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LOWER EXTREMITY VASCULAR INSUFFICIENCY


LOWER EXTREMITY VASCULAR INSUFFICIENCY
Vascular insufficiency of the lower extremity is a common finding in the older population. Factors that increase the risk of vascular disease include diabetes, obesity, smoking, hypertension, and hypercholesterolemia. Both the venous and the arterial systems may be affected, and the signs and symptoms are unique to each. The combination of venous and arterial insufficiency is commonly seen in older diabetic patients, especially those who smoke. Abnormalities of the lymphatic system may cause findings similar to those of venous insufficiency. Risk factors for lymphatic disease include prior surgeries (e.g., inguinal lymph node dissection), radiotherapy, and idiopathic lymphedema.

Clinical Findings: Venous insufficiency is a common disease that has no racial or ethnic predilection. It has been reported to be slightly more common in women. Venous insufficiency eventually leads to venous stasis and ulcerations. It has been estimated to be the cause of more than 50% of lower extremity ulcerations, with arterial insufficiency being the next most common cause, and neuropathic causes and lymphedema accounting for the remainder.

The first signs of venous insufficiency may be the development of varicose veins or smaller dilated reticular veins. As time progresses, venous stasis changes are seen, including dry, pink to red, eczematous patches with varying amounts of peripheral pitting edema. Red blood cells are extravasated into the dermis where, over time, they break down and form hemosiderin deposits, which appear as brown to reddish macules and patches. Continued venous hypertension, stasis, and swelling may eventually lead to a venous stasis ulcer. These ulcers are most commonly present on the medial malleolus region of the ankle but can occur almost anywhere on the lower extremity. They are usually nontender, but some can be exquisitely painful. Arterial insufficiency is most often caused by atherosclerosis of the larger arteries of the lower extremity. Patients often have coexisting risk factors including older age, hypertension, smoking, diabetes, and hyper-cholesterolemia. Arterial ulcers are slightly more common in men, and there is no racial predilection. The clinical presenting signs are often dependent rubor, claudication, and rest pain. Physical examination confirms the absence of peripheral pulses in the dorsal pedal and posterior tibial arteries. At this point, the patient is at high risk for arterial ulcerations and subsequent gangrene. Surgical intervention is the only viable means of treatment.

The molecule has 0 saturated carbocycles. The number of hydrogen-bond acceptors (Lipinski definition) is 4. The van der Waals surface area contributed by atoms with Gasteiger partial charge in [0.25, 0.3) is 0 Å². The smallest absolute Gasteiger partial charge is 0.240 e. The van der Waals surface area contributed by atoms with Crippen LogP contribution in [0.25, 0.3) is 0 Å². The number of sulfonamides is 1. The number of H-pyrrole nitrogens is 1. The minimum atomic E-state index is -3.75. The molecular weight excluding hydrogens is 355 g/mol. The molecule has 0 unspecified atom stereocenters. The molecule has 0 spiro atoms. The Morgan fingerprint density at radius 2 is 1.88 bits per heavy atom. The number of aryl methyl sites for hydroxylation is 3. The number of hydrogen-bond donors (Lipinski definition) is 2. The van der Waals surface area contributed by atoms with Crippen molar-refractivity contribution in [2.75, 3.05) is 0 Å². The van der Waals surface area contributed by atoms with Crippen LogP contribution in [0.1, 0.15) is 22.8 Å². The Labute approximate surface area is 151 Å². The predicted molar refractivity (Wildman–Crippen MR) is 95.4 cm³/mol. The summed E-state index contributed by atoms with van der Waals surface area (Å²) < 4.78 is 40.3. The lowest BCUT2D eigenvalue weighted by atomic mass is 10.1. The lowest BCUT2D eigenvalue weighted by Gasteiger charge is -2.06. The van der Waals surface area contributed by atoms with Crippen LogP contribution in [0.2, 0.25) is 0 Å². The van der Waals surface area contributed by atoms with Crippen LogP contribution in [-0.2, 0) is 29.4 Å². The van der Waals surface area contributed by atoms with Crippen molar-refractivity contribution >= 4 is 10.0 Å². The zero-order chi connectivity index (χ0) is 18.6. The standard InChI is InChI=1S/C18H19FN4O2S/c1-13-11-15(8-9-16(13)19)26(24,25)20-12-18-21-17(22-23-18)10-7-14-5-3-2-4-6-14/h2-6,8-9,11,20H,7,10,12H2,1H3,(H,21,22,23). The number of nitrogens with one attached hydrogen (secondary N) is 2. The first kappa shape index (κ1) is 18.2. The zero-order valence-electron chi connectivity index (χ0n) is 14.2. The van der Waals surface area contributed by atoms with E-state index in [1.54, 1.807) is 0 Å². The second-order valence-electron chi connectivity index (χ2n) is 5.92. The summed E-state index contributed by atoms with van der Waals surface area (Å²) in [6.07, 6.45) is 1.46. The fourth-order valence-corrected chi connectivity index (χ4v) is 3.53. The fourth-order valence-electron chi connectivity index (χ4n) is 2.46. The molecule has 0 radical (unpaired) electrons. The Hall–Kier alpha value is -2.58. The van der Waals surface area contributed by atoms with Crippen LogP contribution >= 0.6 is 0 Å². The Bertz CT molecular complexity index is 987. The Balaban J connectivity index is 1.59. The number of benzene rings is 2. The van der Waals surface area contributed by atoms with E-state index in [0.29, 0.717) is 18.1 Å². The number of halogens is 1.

Pathogenesis: Venous drainage of the lower extremity is accomplished via the superficial and deep systems of veins that are connected through horizontally arranged communicating vessels. These veins contain one-way bicuspid valves that prevent backflow and work with the action of muscle contraction to force the venous flow in a superior direction, eventually to empty into the inferior vena cava. The flow of venous blood toward the vena cava is the primary responsibility of the leg muscles, especially the calf muscle. Patients with sedentary lifestyles are at higher risk for venous insufficiency. During ambulation, the venous pressure normally decreases as the blood flow is increased toward the vena cava. If an abnormality exists and this does not occur, venous hypertension ensues. Congenital absence of the venous valves, incompetent valves, and a history of deep venous thrombosis are just three of the potential reasons for venous insufficiency. Once venous hypertension occurs, the patient is at risk for development of venous stasis and venous ulcerations.
Arterial insufficiency is caused by a slow narrowing of the arteries due to cholesterol plaque. This narrowing restricts the amount of blood flow to the tissue. Once the flow is decreased to less than the requirement needed for muscle and normal physiological functioning, symptoms arise.
Histology: Biopsies should not be performed in cases of arterial insufficiency, because they lead to ulcerations, infections, and, most likely, emergent surgery.
Histological evaluation of venous ulcerations shows a nonspecific ulcer, edema, proliferation of superficial dermal vessels, and extravasated red blood cells with a varying amount of hemosiderin deposition.
Treatment: Venous insufficiency is treated with a combination of compression and leg elevation. Losing weight and increasing the activity level may also help. Arterial insufficiency is best treated surgically with stent placement or arterial bypass of the narrowed artery. Pentoxifylline has also been used, with variable success, in early disease.